Breaking news: A Santa Cruz County judge this morning ruled that the state of California has not provided enough evidence of an emergency and must, thus, complete an environmental impact report on the light brown apple moth before spraying in that county can resume.
And thanks to the reporting of Michele Ellson over at the island, we know that a host of environmental watch dog groups—despite portrayals to the contrary by the State of California—oppose plans to spray the city of Alameda and other Bay Area cities and towns with an untested and possibly unnecessary synthetic moth pheromone delivered in tiny plastic microcapsules.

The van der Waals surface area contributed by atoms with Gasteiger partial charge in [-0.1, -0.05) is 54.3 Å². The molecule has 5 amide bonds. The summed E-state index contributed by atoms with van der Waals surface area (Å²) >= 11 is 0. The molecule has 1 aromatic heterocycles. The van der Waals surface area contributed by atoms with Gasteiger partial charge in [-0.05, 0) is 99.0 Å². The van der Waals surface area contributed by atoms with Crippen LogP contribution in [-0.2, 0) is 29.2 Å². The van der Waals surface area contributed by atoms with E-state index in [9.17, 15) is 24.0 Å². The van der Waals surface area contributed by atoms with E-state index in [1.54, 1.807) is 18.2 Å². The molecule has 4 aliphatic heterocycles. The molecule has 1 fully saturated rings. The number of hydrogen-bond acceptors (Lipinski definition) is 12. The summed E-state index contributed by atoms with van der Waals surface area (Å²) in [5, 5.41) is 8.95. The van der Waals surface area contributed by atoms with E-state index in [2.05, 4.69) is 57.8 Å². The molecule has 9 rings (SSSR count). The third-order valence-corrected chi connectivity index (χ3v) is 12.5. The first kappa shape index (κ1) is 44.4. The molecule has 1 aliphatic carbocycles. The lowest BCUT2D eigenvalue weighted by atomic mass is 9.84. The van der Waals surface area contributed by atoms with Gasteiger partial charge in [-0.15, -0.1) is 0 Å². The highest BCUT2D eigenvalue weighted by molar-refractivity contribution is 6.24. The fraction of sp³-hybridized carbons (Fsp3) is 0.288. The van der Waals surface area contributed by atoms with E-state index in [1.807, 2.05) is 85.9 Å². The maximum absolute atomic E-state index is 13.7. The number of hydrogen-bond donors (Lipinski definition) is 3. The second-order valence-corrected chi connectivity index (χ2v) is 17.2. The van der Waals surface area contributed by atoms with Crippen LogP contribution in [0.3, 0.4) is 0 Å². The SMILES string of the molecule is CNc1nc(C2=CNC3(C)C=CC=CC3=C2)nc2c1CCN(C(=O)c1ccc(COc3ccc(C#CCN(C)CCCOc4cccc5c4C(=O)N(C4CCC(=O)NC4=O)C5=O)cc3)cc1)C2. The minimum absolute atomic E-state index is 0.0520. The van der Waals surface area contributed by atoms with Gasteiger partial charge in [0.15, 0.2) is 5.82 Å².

The more I read about the moth—and, trust me, reading about it in all its complexity gives me a headache—the more it becomes clear that the reason for the rush to erradication (the possiblity of which many experts dispute) has to do with trade embargoes (Mexico has imposed embargoes on agriculture products from areas with the moth) and loss of business for our growers. It begins to seem like it’s more a trade issue—the moth does not result in quarantines in other world regions—than an environmental one. So let’s work to change trade requirements.